Military Law Section

Neal Allen Puckett, chair

The Virginia State Bar Military Law Section increased membership to 236 from 214. Growth is good! Green is also good. We successfully made the transition from a printed newsletter to a greener online version available on our website to all members.

Once again, several members of the Section Board of Governors traveled the world in support of Operations Enduring Freedom and Iraqi Freedom and defended high-profile courts-martial throughout Iraq and Afghanistan. One member continues to serve as deputy chief of defense the Office of Military Commissions. The author of this report defended the primary Navy SEAL accused of physically abusing an Iraqi detainee suspected as the mastermind behind the 2004 slayings and mutilations of four Blackwater contractors in Iraq.

As reported by past chair Edward L. Davis in the section’s 2008-09 annual report, the nation of Afghanistan called upon the Virginia State Bar for assistance in developing its own bar association. Afghanistan reported that the VSB response was overwhelming, with forty-five attorneys volunteering to assist in this important endeavor. The visit from the Afghan Bar president was cancelled, due to issues with scheduling a visit to California and lack of funding. Thanks are due, however, to all those who were standing by in support of the visit. We will continue to offer assistance in that endeavor.

A past Military Law Section board member, retired Army Lt. Col. Steven Chucala, first brought to the section’s attention in fall 2006 that the Commonwealth of Virginia was not complying with the Servicemembers’ Civil Relief Act of 2003 as it pertained to personal property tax exemptions. Specifically, active duty military members in Virginia who were not legal residents and who had registered or titled motor vehicles jointly with spouses who were also not legal residents of Virginia were being denied tax exemption status simply because they registered jointly. Board members agreed it was a valid issue and that tax relief was appropriate. But since this board was prevented from lobbying or litigating the matter, Mr. Chucala took it upon himself to seek an attorney general’s opinion. In a letter dated November 16, 2009, Virginia Attorney General William C. Mims, issued a written opinion declaring that a service member who is not a domiciliary of Virginia is not subject to personal property tax on vehicles primarily located in the commonwealth, even if title is jointly held with a nonmilitary dependent. This was a monumental achievement and exemplified the commitment to serve those who defend America for which Mr. Chucala is legendary in the U.S. Army. The Military Law Section applauds his achievement.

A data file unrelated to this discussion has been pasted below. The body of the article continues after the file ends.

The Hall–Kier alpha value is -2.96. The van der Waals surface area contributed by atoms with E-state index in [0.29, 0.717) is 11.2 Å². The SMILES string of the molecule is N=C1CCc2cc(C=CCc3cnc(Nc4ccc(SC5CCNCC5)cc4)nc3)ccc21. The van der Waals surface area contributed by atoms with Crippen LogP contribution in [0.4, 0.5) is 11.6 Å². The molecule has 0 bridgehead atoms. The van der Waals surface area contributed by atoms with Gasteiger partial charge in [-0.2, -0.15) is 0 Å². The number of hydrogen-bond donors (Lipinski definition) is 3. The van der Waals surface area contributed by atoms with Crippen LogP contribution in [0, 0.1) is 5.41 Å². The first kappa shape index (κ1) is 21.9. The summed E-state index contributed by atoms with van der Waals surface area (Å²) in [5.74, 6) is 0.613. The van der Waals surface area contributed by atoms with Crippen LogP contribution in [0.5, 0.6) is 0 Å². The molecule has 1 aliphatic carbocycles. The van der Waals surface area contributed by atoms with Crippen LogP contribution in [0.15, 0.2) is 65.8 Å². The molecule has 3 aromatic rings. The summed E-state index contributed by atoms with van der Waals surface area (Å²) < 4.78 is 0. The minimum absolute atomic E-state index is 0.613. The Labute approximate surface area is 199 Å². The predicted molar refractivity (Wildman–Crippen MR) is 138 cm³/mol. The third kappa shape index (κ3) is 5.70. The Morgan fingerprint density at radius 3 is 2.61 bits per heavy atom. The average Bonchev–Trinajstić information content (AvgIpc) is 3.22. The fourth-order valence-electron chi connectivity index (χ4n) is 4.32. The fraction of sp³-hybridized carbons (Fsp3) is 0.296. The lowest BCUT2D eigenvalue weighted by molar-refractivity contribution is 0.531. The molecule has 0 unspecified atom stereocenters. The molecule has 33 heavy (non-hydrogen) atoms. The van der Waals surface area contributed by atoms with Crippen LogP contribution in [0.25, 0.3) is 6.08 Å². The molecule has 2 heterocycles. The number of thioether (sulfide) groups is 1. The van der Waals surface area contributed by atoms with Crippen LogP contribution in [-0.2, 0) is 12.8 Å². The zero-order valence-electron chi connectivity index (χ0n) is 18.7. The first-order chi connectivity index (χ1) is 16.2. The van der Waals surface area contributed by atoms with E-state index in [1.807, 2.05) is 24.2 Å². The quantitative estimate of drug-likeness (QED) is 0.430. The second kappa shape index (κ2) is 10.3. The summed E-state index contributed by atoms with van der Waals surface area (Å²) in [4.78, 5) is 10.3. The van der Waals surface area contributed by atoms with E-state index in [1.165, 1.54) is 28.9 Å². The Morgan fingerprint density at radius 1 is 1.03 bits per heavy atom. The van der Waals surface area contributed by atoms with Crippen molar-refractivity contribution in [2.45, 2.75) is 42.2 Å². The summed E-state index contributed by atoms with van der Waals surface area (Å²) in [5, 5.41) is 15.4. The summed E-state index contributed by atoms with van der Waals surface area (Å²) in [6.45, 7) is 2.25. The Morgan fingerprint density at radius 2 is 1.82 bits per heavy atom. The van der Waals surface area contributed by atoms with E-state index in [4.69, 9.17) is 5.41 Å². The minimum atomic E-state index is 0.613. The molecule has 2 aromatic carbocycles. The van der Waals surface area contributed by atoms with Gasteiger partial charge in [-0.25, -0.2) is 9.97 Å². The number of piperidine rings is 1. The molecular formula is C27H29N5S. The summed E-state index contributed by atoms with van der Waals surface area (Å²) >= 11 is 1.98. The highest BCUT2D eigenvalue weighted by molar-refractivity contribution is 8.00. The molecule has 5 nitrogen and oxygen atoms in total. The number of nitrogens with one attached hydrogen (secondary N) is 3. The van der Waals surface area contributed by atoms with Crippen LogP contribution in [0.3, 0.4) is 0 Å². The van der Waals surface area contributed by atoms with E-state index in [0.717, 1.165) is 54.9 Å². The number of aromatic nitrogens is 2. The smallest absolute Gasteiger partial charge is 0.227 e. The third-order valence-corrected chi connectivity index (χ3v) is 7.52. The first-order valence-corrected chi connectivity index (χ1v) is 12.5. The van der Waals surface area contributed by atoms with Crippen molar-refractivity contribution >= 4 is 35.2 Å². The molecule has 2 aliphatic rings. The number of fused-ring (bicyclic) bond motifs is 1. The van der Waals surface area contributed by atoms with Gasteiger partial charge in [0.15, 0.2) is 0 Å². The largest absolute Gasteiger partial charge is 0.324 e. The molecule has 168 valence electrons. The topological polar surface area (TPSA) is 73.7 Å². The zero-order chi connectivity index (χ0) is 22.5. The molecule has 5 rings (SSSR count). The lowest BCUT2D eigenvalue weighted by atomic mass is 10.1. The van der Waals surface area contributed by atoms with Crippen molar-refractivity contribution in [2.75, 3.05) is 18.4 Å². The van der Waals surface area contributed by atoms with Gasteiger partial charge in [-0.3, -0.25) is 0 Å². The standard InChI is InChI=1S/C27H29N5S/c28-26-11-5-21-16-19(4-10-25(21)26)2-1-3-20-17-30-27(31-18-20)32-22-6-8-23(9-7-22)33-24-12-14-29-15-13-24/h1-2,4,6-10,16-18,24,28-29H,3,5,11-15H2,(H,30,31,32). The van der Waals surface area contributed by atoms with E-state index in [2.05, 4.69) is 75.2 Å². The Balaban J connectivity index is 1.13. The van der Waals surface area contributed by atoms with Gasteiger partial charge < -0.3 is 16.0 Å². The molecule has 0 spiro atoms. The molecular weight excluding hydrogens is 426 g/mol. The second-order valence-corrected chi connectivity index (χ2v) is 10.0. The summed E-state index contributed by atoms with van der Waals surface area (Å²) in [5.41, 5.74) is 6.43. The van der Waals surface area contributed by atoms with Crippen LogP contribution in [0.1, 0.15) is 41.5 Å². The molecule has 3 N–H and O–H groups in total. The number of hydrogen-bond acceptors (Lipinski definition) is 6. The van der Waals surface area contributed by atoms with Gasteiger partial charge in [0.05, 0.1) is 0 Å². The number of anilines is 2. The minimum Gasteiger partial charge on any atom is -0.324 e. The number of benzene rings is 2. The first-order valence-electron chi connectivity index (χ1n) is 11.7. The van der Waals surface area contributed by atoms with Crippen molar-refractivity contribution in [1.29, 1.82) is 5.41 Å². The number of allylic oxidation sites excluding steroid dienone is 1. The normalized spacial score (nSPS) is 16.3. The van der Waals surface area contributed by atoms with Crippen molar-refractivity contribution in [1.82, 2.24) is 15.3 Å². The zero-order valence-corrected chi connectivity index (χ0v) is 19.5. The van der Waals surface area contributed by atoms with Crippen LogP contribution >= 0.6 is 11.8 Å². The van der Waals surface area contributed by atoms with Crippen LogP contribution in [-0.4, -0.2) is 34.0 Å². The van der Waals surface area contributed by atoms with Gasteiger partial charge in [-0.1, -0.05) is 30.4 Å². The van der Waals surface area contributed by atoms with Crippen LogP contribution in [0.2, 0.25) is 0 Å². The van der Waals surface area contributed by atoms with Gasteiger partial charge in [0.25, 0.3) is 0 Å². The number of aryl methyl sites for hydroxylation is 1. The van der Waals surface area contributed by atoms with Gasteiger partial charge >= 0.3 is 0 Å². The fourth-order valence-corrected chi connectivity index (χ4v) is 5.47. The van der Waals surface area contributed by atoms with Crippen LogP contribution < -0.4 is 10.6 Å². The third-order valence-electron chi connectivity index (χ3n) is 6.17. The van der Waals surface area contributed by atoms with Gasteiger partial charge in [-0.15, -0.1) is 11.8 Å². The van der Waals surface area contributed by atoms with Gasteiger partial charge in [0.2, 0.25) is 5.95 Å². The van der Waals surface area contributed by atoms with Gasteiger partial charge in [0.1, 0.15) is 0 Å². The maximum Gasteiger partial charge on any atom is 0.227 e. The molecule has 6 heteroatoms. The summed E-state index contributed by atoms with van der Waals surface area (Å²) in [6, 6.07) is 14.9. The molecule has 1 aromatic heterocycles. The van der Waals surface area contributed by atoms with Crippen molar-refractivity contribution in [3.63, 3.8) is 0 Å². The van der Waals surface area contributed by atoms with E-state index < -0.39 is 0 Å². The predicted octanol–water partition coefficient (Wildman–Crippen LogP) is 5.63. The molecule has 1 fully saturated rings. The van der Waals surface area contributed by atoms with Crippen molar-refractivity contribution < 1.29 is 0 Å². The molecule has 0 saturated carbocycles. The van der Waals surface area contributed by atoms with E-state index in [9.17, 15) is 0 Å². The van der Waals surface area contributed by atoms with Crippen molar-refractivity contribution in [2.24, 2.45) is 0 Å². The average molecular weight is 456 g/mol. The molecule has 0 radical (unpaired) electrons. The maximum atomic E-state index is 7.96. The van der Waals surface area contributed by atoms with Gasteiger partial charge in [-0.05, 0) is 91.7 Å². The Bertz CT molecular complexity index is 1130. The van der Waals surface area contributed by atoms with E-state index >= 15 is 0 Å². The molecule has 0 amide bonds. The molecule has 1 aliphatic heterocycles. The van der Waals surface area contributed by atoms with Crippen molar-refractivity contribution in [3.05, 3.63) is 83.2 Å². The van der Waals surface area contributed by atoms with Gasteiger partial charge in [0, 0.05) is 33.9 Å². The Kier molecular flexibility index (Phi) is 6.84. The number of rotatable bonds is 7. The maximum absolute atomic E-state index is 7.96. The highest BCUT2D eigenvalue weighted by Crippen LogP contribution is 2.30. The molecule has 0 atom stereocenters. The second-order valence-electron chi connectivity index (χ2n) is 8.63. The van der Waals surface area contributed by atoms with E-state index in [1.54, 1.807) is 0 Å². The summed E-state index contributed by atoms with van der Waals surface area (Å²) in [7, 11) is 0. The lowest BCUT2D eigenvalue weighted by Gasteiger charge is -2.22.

The section hosted its annual continuing legal education program on May 14, 2010, at Geiger Hall, Marine Corps Base Quantico. Registering 105 attendees, we experienced our best turnout to date for this increasingly popular free program that included instruction about constitutional law issues in the war on terrorism, as manifested at Guantanamo Bay and in military tribunals. The CLE was presented by Eric S. Montalvo, a retired Marine Major judge advocate and partner at the law firm Puckett & Faraj PC. A program on Uniformed Services Employment and Reemployment Rights was presented by Courtney Wheeler, a retired Army Reserve lieutenant colonel for the judge advocate general and the ombudsman director for Virginia employer support to the Guard and Reserve, and a one-hour program on ethical issues facing military attorneys was presented by VSB Counsel Edward L. Davis, a retired colonel in the U.S. Army Reserve.

I would like to thank our VSB liaison Dolly C. Shaffner for her dedicated assistance with the CLE and all of the section events. There can be no finer liaison than Ms. Shaffner.


Updated: May 17, 2011